In Honduras, providing free health care is resistance
Published Jul 11, 2011 9:32 PM
Dr. Luther Castillo, who was among the first to apply for free medical
education in Cuba, was in the first graduating class of the Latin American
School of Medicine in 2005. While he was in New York for the June 30 memorial
for the Rev. Lucius Walker, a man he called “the symbol of
solidarity,” Castillo told Workers World about his life and his work
setting up health care for the poor throughout the Caribbean.
As a child, Castillo dreamed of being a doctor. His family in Honduras’
Garifuna community would have had to work a full year to buy him just one book
for medical school. But the National Autonomous University of Honduras would
never have accepted a Garifuna into medical school.
The inhabitants of the 46 Garifuna communities in Honduras descend from West
Africans captured in the Atlantic slave trade in the 17th and 18th centuries
who were taken to St. Vincent’s island. These men and women refused to
become slaves for the French and the British. They fought the Europeans,
escaping into the mountains, and joined the Indigenous Arawak people resisting
colonization of the Caribbean.
The Arawak and Africans who intermarried were known as fierce fighters, the
“Red Caribs.” On April 12, 1797, they commandeered five ships and
sailed to Honduras, later also settling in Nicaragua, Guatemala and Belize. In
these countries they faced repression, and the British reduced their population
by half through deliberate starvation and incarceration. Grandparents pass down
this story of resistance to every Garifuna child.
Health care comes to oppressed Garifuna communities
Garifuna communities have always been terribly poor and faced racism in
Honduras. For Castillo, Cuba’s founding of the LASM made his childhood
dream of being a doctor possible. At graduation he set out to help his people
“In 2005 three Garifuna doctors, graduates from LASM, determined to build
clinics for our people who had no access to health care. We got a piece of land
donated, and we started to care for the poorest of the poor. We offered free
health care and education in our clinics and in our hospital,” Castillo
told Workers World.
When the military coup overthrew the Manuel Zelaya government in June 2009, the
fascists’ first targets in Garifuna communities were Dr. Castillo’s
clinics. The coup regime of Roberto Micheletti shut them down and destroyed
them. Undaunted, Dr. Castillo continues to provide health care and has built a
new hospital. Cuban doctors and medical students from LASM come to Honduras to
provide free health care for the Garifuna people.
Miguel Facussé, the oligarch tied to the current, post-coup Pepe Lobo
regime, employs death squads to crush the Indigenous community in the Baja
Aguan region. Facussé is also a chief landowner in the Garifuna regions in
northern Honduras. So the people there face gun thugs who hate the
Cuban-trained doctors and nurses.
People of the region, both Indigenous and Garifuna, have lost their ancestral
lands to the oligarchs and international corporations, along with the right to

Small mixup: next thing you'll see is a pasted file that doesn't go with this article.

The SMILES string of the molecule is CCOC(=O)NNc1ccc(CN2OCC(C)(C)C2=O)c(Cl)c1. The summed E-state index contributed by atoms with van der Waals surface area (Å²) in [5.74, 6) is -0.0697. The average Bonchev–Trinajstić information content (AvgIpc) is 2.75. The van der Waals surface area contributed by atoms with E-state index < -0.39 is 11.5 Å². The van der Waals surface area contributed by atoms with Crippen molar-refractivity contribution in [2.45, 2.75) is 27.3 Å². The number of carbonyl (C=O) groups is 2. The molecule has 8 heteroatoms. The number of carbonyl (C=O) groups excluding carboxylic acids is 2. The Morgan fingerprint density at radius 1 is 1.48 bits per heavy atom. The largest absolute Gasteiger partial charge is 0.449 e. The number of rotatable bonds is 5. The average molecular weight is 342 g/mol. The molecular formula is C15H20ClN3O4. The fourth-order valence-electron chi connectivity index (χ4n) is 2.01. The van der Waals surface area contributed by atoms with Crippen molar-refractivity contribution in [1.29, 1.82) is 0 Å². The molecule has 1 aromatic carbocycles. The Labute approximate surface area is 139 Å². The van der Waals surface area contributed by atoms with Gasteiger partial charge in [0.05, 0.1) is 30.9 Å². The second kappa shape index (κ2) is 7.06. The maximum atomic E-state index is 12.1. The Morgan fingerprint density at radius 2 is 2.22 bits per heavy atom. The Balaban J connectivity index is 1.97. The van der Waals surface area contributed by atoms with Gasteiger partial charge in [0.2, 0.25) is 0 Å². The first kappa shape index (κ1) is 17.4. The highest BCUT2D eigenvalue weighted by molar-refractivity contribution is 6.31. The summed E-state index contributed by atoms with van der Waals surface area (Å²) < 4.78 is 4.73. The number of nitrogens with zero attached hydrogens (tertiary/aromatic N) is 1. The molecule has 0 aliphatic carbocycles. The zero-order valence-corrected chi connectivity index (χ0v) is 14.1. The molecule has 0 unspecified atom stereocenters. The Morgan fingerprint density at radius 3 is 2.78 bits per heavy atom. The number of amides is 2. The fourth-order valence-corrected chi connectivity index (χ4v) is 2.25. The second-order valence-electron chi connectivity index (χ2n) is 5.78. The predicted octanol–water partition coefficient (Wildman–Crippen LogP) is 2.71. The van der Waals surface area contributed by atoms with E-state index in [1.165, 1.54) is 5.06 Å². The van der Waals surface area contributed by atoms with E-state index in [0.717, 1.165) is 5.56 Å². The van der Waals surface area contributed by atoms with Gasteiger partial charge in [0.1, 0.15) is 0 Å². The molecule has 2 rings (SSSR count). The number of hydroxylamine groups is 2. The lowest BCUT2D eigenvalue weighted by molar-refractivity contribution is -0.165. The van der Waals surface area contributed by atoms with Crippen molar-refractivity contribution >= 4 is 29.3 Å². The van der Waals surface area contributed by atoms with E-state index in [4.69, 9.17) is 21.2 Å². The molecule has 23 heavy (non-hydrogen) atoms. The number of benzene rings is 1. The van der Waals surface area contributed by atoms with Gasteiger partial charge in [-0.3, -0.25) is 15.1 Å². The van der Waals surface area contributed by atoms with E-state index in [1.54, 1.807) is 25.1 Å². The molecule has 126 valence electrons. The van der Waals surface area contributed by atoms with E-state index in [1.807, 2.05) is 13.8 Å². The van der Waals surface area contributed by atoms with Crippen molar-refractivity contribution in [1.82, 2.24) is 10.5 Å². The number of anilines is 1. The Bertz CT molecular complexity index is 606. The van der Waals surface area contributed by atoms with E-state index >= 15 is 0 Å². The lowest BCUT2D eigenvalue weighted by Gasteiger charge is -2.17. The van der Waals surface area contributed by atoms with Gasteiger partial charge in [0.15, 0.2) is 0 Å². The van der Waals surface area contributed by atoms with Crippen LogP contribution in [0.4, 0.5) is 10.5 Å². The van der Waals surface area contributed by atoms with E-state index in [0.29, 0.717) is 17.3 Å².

fish in the ocean.
“The Garifuna people have been in resistance since we were dragged out of
Africa in the 17th century, and now through this resistance we are organizing
to get land and health care and education for people,” Castillo said.
“In the first five years our project has treated more than 12,000
With few funds available, Castillo and the doctors, nurses and volunteers in
the 46 communities are also developing breast cancer awareness programs and a
sickle cell anemia project.
Providing health care in Haiti
Castillo is not only organizing in Honduras. He is concerned about the
development of medical care for all the people of the global South.
“Seven thousand doctors have graduated from the LASM,” he said.
“We are in the process of creating Medisur, [which is] building free
health care in the poorest countries on earth under the organizing leadership
of these Cuban-trained doctors.”
Since 1998, thousands of LASM-trained doctors have provided health care in
Haiti. Two days after the Haitian earthquake struck, the Cuban government asked
Dr. Castillo to organize an International Medical Brigade to help. He contacted
more than 2,000 graduates of the LASM who volunteered to come. Castillo chose
those who “could spend more than three months in Haiti.”
Some 930 health professionals, the largest medical contingent, arrived in
Haiti. “The media says nothing about the brigade, but they reside in 10
different places in Haiti and are still there, helping combat the cholera
epidemic,” said Castillo.
“We have a deep commitment to our patients, and the Haitian people love
the Cuban-trained doctors. We live with them and offer the solidarity of
medicine. It is easy for us from the Caribbean and Latin America to understand
their struggle.” Castillo was referring to the Haitian revolutionaries
who were the first people in the Americas to fight colonialism and slavery in
the early 19th century and who supported Latin America’s liberator,
Simón Bolívar. “They opened the path for the struggle. Now they
are struggling for life under the guns of the U.N. and the U.S.”
“LASM doctors are trained in humanity and solidarity. We are standing
with the Haitian people. This we call resistance in action.” Dr. Castillo
is doing this in Honduras and Haiti, and MEDISUR will internationalize these
projects. “We graduates of LASM with the support of Cuba are resisting
the world’s privatized health care system.”
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